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Respir Med. 2014 Jan;108(1):144-52. doi: 10.1016/j.rmed.2013.08.005. Epub 2013 Sep 5.

The host immune response contributes to Haemophilus influenzae virulence.

Author information

  • 1Department of Medical Microbiology, NUTRIM, Maastricht University Medical Centre, PO Box 5800, 6202 AZ Maastricht, The Netherlands. Electronic address: T.Geelen@maastrichtuniversity.nl.
  • 2Department of Medical Microbiology, NUTRIM, Maastricht University Medical Centre, PO Box 5800, 6202 AZ Maastricht, The Netherlands. Electronic address: Giel.Gaajetaan@maastrichtuniversity.nl.
  • 3Department of Respiratory Medicine, NUTRIM, Maastricht University Medical Centre, Maastricht, The Netherlands; Program Development Centre, CIRO+, Horn, The Netherlands. Electronic address: e.wouters@mumc.nl.
  • 4Department of Respiratory Medicine, NUTRIM, Maastricht University Medical Centre, Maastricht, The Netherlands. Electronic address: g.rohde@mumc.nl.
  • 5Program Development Centre, CIRO+, Horn, The Netherlands. Electronic address: fritsfranssen@ciro-horn.nl.
  • 6Department of Medical Microbiology, NUTRIM, Maastricht University Medical Centre, PO Box 5800, 6202 AZ Maastricht, The Netherlands. Electronic address: g.grauls@maastrichtuniversity.nl.
  • 7Department of Medical Microbiology, NUTRIM, Maastricht University Medical Centre, PO Box 5800, 6202 AZ Maastricht, The Netherlands. Electronic address: e.stobberingh@gmail.com.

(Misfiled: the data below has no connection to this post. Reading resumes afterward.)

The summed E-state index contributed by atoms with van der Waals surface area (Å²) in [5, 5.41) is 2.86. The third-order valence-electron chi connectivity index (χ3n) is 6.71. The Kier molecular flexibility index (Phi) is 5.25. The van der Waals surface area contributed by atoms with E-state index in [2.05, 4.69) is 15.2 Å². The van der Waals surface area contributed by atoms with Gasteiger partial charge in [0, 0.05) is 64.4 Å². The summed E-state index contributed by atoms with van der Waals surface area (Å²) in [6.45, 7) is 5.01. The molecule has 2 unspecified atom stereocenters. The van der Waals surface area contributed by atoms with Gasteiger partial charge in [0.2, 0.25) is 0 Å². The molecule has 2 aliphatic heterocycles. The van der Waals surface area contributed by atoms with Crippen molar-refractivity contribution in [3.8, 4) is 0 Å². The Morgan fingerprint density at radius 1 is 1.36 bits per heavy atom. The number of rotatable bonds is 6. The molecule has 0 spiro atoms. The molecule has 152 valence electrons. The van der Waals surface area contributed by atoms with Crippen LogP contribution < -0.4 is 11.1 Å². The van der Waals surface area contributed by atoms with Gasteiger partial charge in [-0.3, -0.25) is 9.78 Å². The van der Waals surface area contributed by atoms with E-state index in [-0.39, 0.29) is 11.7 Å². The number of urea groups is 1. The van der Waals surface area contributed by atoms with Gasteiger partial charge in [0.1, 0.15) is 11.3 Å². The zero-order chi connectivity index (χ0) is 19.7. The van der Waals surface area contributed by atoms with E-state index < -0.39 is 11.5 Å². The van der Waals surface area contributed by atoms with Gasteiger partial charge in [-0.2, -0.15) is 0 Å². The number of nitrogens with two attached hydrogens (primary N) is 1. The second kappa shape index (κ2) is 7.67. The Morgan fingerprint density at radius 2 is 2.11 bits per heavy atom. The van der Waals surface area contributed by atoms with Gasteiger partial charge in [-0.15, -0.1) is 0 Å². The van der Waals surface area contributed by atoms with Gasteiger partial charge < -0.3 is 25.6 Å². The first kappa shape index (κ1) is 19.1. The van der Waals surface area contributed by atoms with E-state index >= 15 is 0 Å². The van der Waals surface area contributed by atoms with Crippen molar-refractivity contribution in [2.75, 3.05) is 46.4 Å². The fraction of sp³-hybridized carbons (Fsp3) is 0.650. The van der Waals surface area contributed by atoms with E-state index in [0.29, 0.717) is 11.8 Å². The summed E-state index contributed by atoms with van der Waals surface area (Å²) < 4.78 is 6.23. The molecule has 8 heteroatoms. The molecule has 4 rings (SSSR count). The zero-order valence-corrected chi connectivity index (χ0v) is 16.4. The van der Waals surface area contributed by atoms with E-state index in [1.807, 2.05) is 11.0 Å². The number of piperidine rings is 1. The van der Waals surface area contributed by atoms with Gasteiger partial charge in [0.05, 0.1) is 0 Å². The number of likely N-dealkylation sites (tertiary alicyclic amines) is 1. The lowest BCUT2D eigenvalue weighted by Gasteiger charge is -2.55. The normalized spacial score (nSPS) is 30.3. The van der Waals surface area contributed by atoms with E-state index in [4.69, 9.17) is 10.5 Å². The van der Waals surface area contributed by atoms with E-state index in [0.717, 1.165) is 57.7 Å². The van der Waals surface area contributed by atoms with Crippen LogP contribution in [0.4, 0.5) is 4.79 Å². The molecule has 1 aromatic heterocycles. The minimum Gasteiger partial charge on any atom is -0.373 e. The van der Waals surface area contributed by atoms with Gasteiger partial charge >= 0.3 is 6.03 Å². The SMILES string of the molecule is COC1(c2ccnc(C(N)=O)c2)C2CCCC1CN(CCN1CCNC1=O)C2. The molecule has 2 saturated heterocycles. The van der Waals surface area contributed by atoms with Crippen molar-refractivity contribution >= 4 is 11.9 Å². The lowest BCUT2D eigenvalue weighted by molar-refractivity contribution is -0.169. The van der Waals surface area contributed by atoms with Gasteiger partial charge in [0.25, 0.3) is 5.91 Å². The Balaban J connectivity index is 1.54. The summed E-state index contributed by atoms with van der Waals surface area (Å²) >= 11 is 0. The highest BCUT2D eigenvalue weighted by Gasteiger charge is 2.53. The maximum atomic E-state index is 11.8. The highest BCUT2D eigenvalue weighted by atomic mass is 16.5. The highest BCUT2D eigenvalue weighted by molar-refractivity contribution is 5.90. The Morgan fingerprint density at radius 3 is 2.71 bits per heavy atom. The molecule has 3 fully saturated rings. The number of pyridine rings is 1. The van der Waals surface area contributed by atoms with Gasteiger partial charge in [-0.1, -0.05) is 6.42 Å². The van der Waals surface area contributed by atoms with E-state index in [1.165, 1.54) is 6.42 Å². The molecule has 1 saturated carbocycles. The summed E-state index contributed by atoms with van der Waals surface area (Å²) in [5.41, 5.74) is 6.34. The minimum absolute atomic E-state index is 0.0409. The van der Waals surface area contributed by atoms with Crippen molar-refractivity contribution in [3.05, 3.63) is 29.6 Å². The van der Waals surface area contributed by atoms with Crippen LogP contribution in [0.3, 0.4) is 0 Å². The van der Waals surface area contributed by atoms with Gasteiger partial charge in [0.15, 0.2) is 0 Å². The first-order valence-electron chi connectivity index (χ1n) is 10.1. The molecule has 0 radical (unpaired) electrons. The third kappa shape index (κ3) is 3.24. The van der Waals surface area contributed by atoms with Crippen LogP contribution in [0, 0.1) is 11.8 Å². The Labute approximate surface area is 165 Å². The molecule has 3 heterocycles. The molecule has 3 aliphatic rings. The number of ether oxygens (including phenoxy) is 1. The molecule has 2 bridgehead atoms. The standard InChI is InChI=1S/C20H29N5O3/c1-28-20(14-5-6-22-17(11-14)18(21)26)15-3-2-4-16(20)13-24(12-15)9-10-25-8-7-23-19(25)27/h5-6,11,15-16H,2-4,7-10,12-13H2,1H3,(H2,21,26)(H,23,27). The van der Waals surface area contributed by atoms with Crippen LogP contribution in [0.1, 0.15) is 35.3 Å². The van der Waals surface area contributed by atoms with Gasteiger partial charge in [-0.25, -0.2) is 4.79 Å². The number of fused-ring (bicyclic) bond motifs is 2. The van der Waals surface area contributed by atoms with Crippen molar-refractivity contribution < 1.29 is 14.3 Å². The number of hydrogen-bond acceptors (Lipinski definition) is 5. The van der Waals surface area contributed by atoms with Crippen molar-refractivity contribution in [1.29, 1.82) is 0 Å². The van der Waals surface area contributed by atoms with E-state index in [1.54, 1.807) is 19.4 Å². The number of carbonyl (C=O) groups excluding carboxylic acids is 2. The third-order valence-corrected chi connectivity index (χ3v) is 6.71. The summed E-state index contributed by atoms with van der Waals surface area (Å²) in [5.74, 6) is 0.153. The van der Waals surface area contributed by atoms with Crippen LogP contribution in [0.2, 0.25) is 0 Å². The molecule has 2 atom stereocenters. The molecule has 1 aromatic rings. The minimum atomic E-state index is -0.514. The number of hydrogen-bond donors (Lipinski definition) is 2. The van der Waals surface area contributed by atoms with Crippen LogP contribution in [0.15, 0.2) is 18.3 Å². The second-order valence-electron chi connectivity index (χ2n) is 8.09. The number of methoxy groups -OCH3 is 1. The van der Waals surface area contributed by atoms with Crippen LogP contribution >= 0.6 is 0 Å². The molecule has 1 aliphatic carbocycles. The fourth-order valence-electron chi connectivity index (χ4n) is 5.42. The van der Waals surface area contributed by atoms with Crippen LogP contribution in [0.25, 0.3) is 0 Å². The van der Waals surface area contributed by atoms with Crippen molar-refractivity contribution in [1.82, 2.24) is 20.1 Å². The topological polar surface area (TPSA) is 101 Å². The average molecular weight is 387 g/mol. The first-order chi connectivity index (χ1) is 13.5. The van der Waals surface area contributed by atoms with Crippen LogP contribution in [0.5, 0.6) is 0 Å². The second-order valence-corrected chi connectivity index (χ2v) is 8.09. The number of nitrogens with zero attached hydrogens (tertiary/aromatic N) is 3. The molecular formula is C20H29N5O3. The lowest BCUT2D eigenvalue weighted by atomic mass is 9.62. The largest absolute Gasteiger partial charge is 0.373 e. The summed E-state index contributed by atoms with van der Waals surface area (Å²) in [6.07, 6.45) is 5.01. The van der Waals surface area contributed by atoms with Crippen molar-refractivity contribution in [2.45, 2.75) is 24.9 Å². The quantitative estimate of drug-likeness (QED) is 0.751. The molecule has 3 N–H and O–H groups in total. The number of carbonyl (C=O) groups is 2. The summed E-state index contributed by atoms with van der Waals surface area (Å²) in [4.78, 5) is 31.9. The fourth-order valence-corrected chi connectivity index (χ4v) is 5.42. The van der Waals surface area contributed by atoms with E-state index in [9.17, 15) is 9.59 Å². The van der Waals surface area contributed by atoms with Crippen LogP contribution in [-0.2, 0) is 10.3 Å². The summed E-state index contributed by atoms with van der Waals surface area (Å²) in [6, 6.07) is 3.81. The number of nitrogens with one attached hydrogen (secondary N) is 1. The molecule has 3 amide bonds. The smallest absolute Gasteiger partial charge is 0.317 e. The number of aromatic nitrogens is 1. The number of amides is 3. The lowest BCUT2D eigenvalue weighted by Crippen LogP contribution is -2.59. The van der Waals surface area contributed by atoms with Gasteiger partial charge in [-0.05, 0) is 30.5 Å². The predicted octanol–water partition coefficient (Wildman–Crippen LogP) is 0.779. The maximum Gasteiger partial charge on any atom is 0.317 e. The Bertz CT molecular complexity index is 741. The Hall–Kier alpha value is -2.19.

• 8Department of Medical Microbiology, NUTRIM, Maastricht University Medical Centre, PO Box 5800, 6202 AZ Maastricht, The Netherlands. Electronic address: bruggeman@stintelaar.be.
  • 9Department of Medical Microbiology, NUTRIM, Maastricht University Medical Centre, PO Box 5800, 6202 AZ Maastricht, The Netherlands. Electronic address: f.stassen@maastrichtuniversity.nl.

Abstract

BACKGROUND:

There is compelling evidence that infections with non-typeable Haemophilus influenzae (NTHi) are associated with exacerbations in COPD patients. However, NTHi has also been isolated frequently during clinically stable disease. In this study we tested the hypothesis that genetically distinct NTHi isolates obtained from COPD patients differ in virulence which could account for dissimilarities in the final outcome of an infection (stable vs. exacerbation).

RESULTS:

NTHi isolates (n = 32) were obtained from stable COPD patients, or during exacerbations. Genetically divergent NTHi isolates were selected and induction of inflammation was assessed as an indicator of virulence using different in vitro models. Despite marked genomic differences among NTHi isolates, in vitro studies could not distinguish between NTHi isolates based on their inflammatory capacities. Alternatively, when using a whole blood assay results demonstrated marked inter-, but not intra-individual differences in cytokine release between healthy volunteers irrespective of the origin of the NTHi isolate used.

CONCLUSION:

Results suggest that the individual immune reactivity might be an important predictor for the clinical outcome (exacerbation vs. no exacerbation) following NTHi infection.

Copyright © 2013 Elsevier Ltd. All rights reserved.

KEYWORDS:

Chronic obstructive pulmonary disease; Exacerbations; Inflammatory response; Non-typeable Haemophilus influenzae

PMID:
24011804
[PubMed - indexed for MEDLINE]
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